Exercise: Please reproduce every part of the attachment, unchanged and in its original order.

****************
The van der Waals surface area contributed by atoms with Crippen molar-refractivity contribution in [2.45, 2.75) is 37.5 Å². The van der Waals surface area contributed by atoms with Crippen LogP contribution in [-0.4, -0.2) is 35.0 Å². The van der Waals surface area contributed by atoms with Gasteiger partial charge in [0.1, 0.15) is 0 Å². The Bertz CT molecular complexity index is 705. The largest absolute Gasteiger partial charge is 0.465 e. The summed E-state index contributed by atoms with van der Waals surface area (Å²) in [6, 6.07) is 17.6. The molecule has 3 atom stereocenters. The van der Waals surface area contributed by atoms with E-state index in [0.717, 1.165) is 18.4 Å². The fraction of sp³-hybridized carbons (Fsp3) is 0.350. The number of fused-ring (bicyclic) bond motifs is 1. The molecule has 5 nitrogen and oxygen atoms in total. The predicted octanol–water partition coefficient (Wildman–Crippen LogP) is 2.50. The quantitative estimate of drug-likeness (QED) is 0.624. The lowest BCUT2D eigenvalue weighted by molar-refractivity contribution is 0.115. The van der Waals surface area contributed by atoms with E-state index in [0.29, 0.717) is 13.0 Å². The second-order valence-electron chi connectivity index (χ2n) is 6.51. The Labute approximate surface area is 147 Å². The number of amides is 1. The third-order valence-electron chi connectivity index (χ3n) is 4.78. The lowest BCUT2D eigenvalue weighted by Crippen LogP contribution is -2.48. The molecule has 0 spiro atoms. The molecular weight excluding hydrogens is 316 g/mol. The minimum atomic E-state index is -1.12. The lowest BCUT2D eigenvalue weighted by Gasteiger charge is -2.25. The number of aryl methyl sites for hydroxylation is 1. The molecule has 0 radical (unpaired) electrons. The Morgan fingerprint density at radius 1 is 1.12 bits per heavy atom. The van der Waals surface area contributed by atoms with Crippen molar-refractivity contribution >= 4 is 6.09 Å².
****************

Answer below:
The van der Waals surface area contributed by atoms with Crippen molar-refractivity contribution in [2.45, 2.75) is 37.5 Å². The van der Waals surface area contributed by atoms with Crippen LogP contribution in [-0.4, -0.2) is 35.0 Å². The van der Waals surface area contributed by atoms with Gasteiger partial charge in [0.1, 0.15) is 0 Å². The Bertz CT molecular complexity index is 705. The largest absolute Gasteiger partial charge is 0.465 e. The summed E-state index contributed by atoms with van der Waals surface area (Å²) in [6, 6.07) is 17.6. The molecule has 3 atom stereocenters. The van der Waals surface area contributed by atoms with E-state index in [0.717, 1.165) is 18.4 Å². The fraction of sp³-hybridized carbons (Fsp3) is 0.350. The number of fused-ring (bicyclic) bond motifs is 1. The molecule has 5 nitrogen and oxygen atoms in total. The predicted octanol–water partition coefficient (Wildman–Crippen LogP) is 2.50. The quantitative estimate of drug-likeness (QED) is 0.624. The lowest BCUT2D eigenvalue weighted by molar-refractivity contribution is 0.115. The van der Waals surface area contributed by atoms with E-state index in [0.29, 0.717) is 13.0 Å². The second-order valence-electron chi connectivity index (χ2n) is 6.51. The Labute approximate surface area is 147 Å². The number of amides is 1. The third-order valence-electron chi connectivity index (χ3n) is 4.78. The lowest BCUT2D eigenvalue weighted by Crippen LogP contribution is -2.48. The molecule has 0 spiro atoms. The molecular weight excluding hydrogens is 316 g/mol. The minimum atomic E-state index is -1.12. The lowest BCUT2D eigenvalue weighted by Gasteiger charge is -2.25. The number of aryl methyl sites for hydroxylation is 1. The molecule has 0 radical (unpaired) electrons. The Morgan fingerprint density at radius 1 is 1.12 bits per heavy atom. The van der Waals surface area contributed by atoms with Crippen molar-refractivity contribution >= 4 is 6.09 Å².